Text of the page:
Here's What You're Doing Wrong When Ordering Groceries Online

Are you new to online grocery shopping? This service has actually been around for years. According to Boston University's School of Hospitality Administration, grocery delivery was actually the norm up through the early part of the 20th century. Delivery services went into decline as grocery stores evolved into the "cash and carry" system we know today, where we fill our own carts instead of having kindly old Mr. Hooper hand us our items from behind the counter. Delivery came roaring back at the turn of this century, however, once the internet made online shopping a thing.

Even though online grocery shopping has been offered in most major US for the past two decades, it has taken some time to catch on with shoppers. At first, it does seem like kind of a weird thing, having some stranger picking out your fruits and veggies and wondering if they've been squeezing the Charmin. Finally, however, the convenience of having all things — not just books, clothing, and pizza, but truly everything anyone could possibly need — delivered right to the door won out. More and more of us each day are thrilled to outsource the grunt work of grocery shopping, virtually filling our carts with just a few clicks without once having to pry our butts off the couch.

Still, as a newbie shopper, there are a few things you'll need to watch out for — but don't worry, not a single one of these involves breaking a sweat.

You're expecting that the prices will match those on the store shelves

Shopping in the supermarket is pretty straightforward — each product is either marked with a price, or there's one right there on the shelf or bin. Sure, you might actually have to do some weighing and maybe even a little calculating (2.5 pounds of apples at $3.99 a pound is?), and then, of course, there's usually going to be sales tax, depending on your state. 

If you're shopping online, however, you may not notice that the prices on some (if not all) items are quite a bit higher than those same items typically cost you in the store. According to the Dayton Daily News, this may be because grocery chains frequently offer in-store sales and discounts, but that these prices may not apply to online orders placed through grocery delivery services such as Instacart. In fact, one shopper went on Reddit to reveal that Instacart had charged him $123.21 for groceries that the store receipt revealed had cost just $86.87. This amounted to a 42.8 percent markup, and this is before any of the additional fees factored in.

You're unaware of all of the charges involved

Speaking of additional fees, these certainly add up. That Redditor who disclosed the aforementioned Instacart details wound up spending a total of $154.80 for those $86.87 worth of groceries, a hefty $67.93 convenience charge. Whoa, wait, how did they end up paying that much? Not only does Instacart charge a delivery fee ($5.99, in that case), but they also tack on an additional 5 percent of the total for a service fee. Other delivery services such as Peapod and Walmart don't charge percent-based service fees, but have delivery charges up to $9.95. (It must be noted that a point in Walmart's favor is that its product prices for delivery do match those on its store shelves.)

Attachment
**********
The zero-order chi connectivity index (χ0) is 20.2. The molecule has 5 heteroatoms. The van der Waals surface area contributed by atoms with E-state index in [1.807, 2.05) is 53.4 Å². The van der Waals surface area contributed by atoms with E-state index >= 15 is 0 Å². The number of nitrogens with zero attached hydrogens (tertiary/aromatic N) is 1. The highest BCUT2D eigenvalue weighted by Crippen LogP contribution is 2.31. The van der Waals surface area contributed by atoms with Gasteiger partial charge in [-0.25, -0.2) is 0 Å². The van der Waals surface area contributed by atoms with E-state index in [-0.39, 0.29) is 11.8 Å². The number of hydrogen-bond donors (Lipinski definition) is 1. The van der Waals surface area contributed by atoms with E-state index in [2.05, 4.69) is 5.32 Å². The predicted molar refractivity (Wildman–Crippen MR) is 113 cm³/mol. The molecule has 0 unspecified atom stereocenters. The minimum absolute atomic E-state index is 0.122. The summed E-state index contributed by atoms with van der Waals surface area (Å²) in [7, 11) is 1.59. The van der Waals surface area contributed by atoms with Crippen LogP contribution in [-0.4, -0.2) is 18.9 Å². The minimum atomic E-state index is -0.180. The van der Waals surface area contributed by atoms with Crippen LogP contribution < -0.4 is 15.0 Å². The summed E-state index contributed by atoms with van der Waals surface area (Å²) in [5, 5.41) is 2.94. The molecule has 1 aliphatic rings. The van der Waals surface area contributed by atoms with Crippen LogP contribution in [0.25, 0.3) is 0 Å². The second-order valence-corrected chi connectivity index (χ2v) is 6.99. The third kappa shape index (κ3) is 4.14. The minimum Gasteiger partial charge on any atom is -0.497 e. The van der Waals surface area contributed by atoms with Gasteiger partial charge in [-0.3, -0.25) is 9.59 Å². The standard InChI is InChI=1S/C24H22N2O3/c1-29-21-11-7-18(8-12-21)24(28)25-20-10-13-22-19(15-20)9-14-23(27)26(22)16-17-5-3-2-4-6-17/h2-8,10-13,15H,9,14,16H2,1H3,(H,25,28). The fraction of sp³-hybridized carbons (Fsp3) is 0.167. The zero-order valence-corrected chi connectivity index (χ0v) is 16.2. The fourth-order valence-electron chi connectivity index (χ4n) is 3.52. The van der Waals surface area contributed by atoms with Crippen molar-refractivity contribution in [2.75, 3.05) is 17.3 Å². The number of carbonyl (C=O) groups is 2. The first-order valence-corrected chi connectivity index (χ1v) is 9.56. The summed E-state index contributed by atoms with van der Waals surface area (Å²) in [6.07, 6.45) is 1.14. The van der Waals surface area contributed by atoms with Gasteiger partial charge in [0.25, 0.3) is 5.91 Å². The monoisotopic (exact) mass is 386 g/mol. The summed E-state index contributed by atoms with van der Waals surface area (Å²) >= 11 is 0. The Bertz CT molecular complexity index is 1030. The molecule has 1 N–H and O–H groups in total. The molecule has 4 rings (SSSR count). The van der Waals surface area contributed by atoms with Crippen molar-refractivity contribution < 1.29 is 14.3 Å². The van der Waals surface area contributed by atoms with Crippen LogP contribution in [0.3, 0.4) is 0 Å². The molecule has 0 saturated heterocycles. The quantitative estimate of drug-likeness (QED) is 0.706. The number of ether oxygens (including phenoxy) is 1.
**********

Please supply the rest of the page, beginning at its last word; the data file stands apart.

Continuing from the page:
There will also be a minimum amount you'll need to order. In-store, you can buy as much or as little as you like without altering the price you pay. Many grocery delivery services, however, simply won't schedule a delivery until you hit a certain minimum. In other instances — as with Amazon Fresh — you're permitted to order small amounts of groceries, but you pay an extra $9.99 for the privilege.

And then, of course, there's the tip, which, of course, no-one can agree upon. It seems as if you tip around 10 percent, you'll be considered average, although if you want to go above and beyond, no shopper or driver will be insulted by your generosity. (Just don't be a jerk and retract the tip later.)

You're not being specific about substitutions

Perhaps the biggest mistake you can make when it comes to ordering groceries online is failing to check — or worse yet, being unaware of — the delivery service's substitution policy. If any item you order is unavailable, the default policy tends to be to allow the order-filler to substitute any item they feel is a reasonable replacement. While this may be perfectly fine if you are ordering, say, a dozen eggs, and they give you an 18-pack instead (with no additional charge, in many cases), or they give you a free upgrade to a brand-name item if the generic version is sold out, you might be less pleased if things work the other way round.

Most grocery delivery services will allow you to select on an individual basis whether or not you'll allow a replacement for any item on your list, and to leave notes regarding just what you'd consider an acceptable replacement to be. If, say, there's a particular brand of salad dressing that you like, and no other one will do, then you'll need to notify the shopper that no substitutions should be allowed in the event that this item is sold out. You could also specify something along the lines of, if salt and vinegar chips aren't available, you'll accept plain, but barbecue flavor chips are right out. If you leave everything up to fate — or your shopper — you're likely to be disappointed with your shopping experience.